The other main problem with public education in America is an educational process that is, essentially, early 20th Century technology that has not been substantially modified in over a century. It is an obsolete system that is structured to produce the outcomes it gets and is simply inadequate to meet the needs of Twenty-First Century America and its children. It is a system that is focused on failure and that sets children up for failure and humiliation while actually impeding the ability of teachers to do what our children so desperately need them to do and what they so desperately want to do. The system has left generations of adults bitter and resentful and is the cause of teacher burnout on an unacceptable scale. Ironically, it is system that also does a disservice to the thirty to forty percent of the student population who seem to perform well.

Reinventing Education, Hope, and the American Dream offers thirty-three interdependent action strategies to transform public education in America. They are interdependent because incremental changes and half-measures will not work. The first nineteen strategies are focused on reinventing the educational process to one that is focused on success and subject mastery. It offers specific recommendations to structure the system to produce the outcomes we want by focusing on the relationship between teachers and students. This new model will help teachers teach and foster the ability of teachers to develop long-standing, nurturing relationships with their students and parents. I offer an educational process in which children can learn that success is a process that all can master.

The remaining fourteen action strategies are focused on attacking hopelessness and powerlessness in the community and speaks specifically to the problem of the performance gap between white students and their black and other minority classmates. This performance gap is the most destructive aspect in all of public education. If public education is going to work we need to re-engage parents as critical partners in the education of their children.

I believe that business practices can make a significant and meaningful contribution to the challenges facing public education but I am not talking about principles from the boardrooms with which so many reformers and politicians have become enamored. The business principles to which I refer are things that can be learned from an operational perspective. These principles have to do with things like focus on one’s customer; structuring an organization to serve its purpose; leadership development; problem solving; teamwork; integrating quality assessments into the educational process; and, giving teachers, administrators, and their staff the tools and resources they need to help them do the best job of which they are capable.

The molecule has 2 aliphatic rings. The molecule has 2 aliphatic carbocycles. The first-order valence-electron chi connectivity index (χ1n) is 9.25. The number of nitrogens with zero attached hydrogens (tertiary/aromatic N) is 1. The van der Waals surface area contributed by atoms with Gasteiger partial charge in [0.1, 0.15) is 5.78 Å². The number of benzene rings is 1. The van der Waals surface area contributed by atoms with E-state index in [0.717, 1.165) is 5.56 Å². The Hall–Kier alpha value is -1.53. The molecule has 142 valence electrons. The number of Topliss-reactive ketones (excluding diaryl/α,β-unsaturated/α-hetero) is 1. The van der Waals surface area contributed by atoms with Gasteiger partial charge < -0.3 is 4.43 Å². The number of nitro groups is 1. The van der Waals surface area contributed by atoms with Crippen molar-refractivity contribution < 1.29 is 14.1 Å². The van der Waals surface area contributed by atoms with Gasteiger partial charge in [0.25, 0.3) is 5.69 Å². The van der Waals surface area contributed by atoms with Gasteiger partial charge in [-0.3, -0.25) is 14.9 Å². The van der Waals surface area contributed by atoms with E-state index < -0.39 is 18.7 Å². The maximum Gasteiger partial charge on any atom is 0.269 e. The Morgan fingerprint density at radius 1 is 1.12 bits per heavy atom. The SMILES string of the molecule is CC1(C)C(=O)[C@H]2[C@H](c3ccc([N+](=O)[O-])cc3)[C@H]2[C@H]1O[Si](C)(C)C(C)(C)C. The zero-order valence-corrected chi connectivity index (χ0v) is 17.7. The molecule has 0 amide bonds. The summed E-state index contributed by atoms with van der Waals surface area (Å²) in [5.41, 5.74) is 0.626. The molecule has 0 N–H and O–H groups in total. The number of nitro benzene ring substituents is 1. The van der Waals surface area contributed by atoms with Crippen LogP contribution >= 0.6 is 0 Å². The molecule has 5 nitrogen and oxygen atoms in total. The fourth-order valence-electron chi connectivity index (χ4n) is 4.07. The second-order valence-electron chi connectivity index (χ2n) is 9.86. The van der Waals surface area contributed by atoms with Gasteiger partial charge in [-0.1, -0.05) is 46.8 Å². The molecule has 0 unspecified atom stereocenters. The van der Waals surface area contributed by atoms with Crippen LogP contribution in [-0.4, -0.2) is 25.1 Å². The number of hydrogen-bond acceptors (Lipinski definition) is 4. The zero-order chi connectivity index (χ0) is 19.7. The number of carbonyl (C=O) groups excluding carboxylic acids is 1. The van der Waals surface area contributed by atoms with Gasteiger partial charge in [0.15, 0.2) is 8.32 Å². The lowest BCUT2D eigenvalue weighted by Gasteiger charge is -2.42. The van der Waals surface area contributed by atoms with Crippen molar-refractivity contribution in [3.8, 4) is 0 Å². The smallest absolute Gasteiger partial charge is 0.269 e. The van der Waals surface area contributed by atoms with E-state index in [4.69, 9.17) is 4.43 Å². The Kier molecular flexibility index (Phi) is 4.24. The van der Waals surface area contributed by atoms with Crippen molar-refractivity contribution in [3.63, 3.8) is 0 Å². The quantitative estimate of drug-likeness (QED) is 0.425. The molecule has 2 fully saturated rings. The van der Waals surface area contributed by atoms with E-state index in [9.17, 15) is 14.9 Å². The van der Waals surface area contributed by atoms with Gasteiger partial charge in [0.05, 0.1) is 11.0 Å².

It has been two years since Reinventing Education, Hope, and the American Dream was released and, like most authors, there are things I wish I had said differently. If I were re-writing the book today I would minimize, if not eliminate altogether, the discussion about PISA results and comparisons with other nations as I have come to believe they are meaningless.

That being said, it is vital that we understand that the U.S. is being challenged by existing and emerging players in the international marketplace and our supremacy, both economically and politically, is at risk. I am convinced that this makes finding a solution to the challenges of public education the most important item on the American agenda.

Improving the quality of education for every single child in the U.S. is the only way to meaningfully address the problems of poverty and racism that threaten to undermine our democratic traditions.

The book is available in both paperback and kindle versions at amazon.com and melhawkinsandassociates.com.

The Movie “Selma” Could Not Have Been Released at a More Opportune Time

Given the issues that affect African-Americans, specifically, and other minorities and the poor in general, the release of the movie Selma could not have been timelier. Selma is a movie that is more than just a work of historical significance, it offers a prescription for addressing the challenges of Twenty-first century America.